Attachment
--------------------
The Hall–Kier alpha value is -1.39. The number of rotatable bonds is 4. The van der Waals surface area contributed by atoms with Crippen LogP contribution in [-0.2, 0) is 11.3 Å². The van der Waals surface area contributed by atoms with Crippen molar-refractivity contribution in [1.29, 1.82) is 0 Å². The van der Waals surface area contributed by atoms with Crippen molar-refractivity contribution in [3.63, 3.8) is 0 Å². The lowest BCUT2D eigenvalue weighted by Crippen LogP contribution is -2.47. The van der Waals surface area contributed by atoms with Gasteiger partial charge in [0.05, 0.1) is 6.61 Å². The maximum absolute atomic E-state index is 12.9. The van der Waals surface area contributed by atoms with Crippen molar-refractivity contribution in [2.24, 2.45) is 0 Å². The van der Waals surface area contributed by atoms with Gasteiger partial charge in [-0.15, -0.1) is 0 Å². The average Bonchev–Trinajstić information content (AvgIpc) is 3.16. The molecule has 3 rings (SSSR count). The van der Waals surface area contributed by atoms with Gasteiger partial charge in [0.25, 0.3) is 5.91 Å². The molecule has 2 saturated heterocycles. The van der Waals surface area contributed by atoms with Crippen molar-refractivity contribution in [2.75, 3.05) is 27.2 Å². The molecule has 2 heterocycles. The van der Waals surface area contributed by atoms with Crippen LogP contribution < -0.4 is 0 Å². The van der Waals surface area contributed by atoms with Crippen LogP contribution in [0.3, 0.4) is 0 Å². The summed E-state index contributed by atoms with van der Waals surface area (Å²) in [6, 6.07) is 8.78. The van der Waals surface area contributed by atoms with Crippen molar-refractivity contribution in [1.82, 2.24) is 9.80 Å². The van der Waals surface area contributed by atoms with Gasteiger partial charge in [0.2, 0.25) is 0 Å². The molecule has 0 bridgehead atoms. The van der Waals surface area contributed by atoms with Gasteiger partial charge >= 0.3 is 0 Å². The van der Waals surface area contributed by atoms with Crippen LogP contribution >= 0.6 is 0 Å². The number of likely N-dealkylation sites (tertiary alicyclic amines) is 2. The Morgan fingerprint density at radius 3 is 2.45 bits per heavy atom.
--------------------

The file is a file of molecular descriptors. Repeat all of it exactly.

The Hall–Kier alpha value is -1.39. The number of rotatable bonds is 4. The van der Waals surface area contributed by atoms with Crippen LogP contribution in [-0.2, 0) is 11.3 Å². The van der Waals surface area contributed by atoms with Crippen molar-refractivity contribution in [1.29, 1.82) is 0 Å². The van der Waals surface area contributed by atoms with Crippen molar-refractivity contribution in [3.63, 3.8) is 0 Å². The lowest BCUT2D eigenvalue weighted by Crippen LogP contribution is -2.47. The van der Waals surface area contributed by atoms with Gasteiger partial charge in [0.05, 0.1) is 6.61 Å². The maximum absolute atomic E-state index is 12.9. The van der Waals surface area contributed by atoms with Crippen molar-refractivity contribution in [2.24, 2.45) is 0 Å². The van der Waals surface area contributed by atoms with Gasteiger partial charge in [-0.15, -0.1) is 0 Å². The average Bonchev–Trinajstić information content (AvgIpc) is 3.16. The molecule has 3 rings (SSSR count). The van der Waals surface area contributed by atoms with Gasteiger partial charge in [0.25, 0.3) is 5.91 Å². The molecule has 2 saturated heterocycles. The van der Waals surface area contributed by atoms with Crippen molar-refractivity contribution in [2.75, 3.05) is 27.2 Å². The molecule has 2 heterocycles. The van der Waals surface area contributed by atoms with Crippen LogP contribution < -0.4 is 0 Å². The van der Waals surface area contributed by atoms with Crippen LogP contribution in [0.3, 0.4) is 0 Å². The summed E-state index contributed by atoms with van der Waals surface area (Å²) in [6, 6.07) is 8.78. The van der Waals surface area contributed by atoms with Crippen molar-refractivity contribution in [1.82, 2.24) is 9.80 Å². The van der Waals surface area contributed by atoms with Gasteiger partial charge in [0.2, 0.25) is 0 Å². The molecule has 0 bridgehead atoms. The van der Waals surface area contributed by atoms with Gasteiger partial charge >= 0.3 is 0 Å². The van der Waals surface area contributed by atoms with Crippen LogP contribution >= 0.6 is 0 Å². The number of likely N-dealkylation sites (tertiary alicyclic amines) is 2. The Morgan fingerprint density at radius 3 is 2.45 bits per heavy atom.